What Does Major Increases in Broadband Speed Mean?

Yesterday British Telecom (BT) announced that it was accelerating the timetable for delivering increased broadband speeds, promising up to 100 Megabits/second. My current broadband connection delivers between 1.5 to 3 Megabits/second as the house I live in is quite a distance from the nearest exchange. For me this speed is fine: all I do is surf the web and process emails.  However, it lead me to thinking what would be the effect of such speeds.

First, I am sure that it would accelerate cloud access; for example if the response time of a word processor hosted on the Internet is the same as for a word processor situated on a home computer then, provided costs are lower, there would be no competition.  Currently cloud office systems lag somewhat behind the heavy duty package Microsoft Office in terms of functionality; however, with Office 365 entering the fray this year we might see the end of home installed office software as increased broadband speeds kick in.

The second effect will be on home entertainment.  Already BT is using the Internet to stream television with its Vision programme. Netflix is looking to enter the British market soon.  The speeds quoted by BT  enable high definition streaming. If I was a conventional provider of television and film feeds, for example Sky, I would be looking very hard at what this announcement from BT means.

Another home entertainment effect is associated with music. About a year ago I stored all my CDs on a computer drive. I now listen to them on a fine pair of Bose speakers attached to my laptop when I work in my study and via my iPod connected to an amplifier in my living room.  I really thought that I was being state-of-the-art. That is until I saw some stuff on Amazon’s Cloud Drive. Here you store your files in the cloud and use an application called the Amazon Cloud Player to play the music. This is the music analogue of the move towards the office in the cloud. With increased broadband speeds there will be little incentive to store MP3s locally. There may even be models of access that enable the user to rent MP3s for a short period.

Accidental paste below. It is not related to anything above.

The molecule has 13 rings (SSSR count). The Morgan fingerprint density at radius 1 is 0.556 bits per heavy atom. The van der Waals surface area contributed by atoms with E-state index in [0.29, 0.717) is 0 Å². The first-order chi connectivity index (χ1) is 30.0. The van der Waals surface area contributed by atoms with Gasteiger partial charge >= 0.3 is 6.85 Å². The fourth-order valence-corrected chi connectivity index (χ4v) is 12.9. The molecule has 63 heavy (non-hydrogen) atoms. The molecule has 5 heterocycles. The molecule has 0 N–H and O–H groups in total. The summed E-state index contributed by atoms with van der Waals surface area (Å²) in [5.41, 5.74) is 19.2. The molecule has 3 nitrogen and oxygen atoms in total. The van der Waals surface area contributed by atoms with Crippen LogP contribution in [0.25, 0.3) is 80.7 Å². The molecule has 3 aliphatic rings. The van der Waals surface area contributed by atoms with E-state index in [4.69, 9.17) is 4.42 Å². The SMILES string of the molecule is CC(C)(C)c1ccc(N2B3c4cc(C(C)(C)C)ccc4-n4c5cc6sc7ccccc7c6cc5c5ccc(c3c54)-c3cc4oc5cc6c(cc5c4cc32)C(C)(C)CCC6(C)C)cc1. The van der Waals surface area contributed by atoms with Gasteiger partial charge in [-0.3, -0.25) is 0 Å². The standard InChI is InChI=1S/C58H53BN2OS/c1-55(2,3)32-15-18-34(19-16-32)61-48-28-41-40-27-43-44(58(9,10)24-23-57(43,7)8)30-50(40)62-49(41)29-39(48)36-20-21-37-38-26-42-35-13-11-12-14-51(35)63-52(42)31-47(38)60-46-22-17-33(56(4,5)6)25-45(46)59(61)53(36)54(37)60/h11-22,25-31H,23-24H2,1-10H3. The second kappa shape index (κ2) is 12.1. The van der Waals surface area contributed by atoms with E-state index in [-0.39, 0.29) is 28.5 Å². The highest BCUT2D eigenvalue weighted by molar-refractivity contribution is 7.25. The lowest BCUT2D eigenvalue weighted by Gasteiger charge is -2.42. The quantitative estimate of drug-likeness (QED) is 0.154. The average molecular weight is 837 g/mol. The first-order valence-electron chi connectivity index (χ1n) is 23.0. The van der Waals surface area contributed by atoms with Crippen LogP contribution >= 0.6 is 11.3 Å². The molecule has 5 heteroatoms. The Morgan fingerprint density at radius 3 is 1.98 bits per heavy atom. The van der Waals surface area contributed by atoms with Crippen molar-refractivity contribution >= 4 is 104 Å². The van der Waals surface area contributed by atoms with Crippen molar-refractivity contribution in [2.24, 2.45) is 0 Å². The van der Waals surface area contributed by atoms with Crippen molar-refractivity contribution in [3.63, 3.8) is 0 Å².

One possible future is that with a much greater use of bandwidth there may come a pressure to charge users on volume use just like any other utility. I currently use a broadband plan that gives me unlimited download volumes. I just wonder whether the logic of computer power as a utility will mean that charging will follow the electricity and gas models of charging and this plan will become a fond memory.

Here is an interesting article on the increasing use we make of the broadband in terms of download volume.


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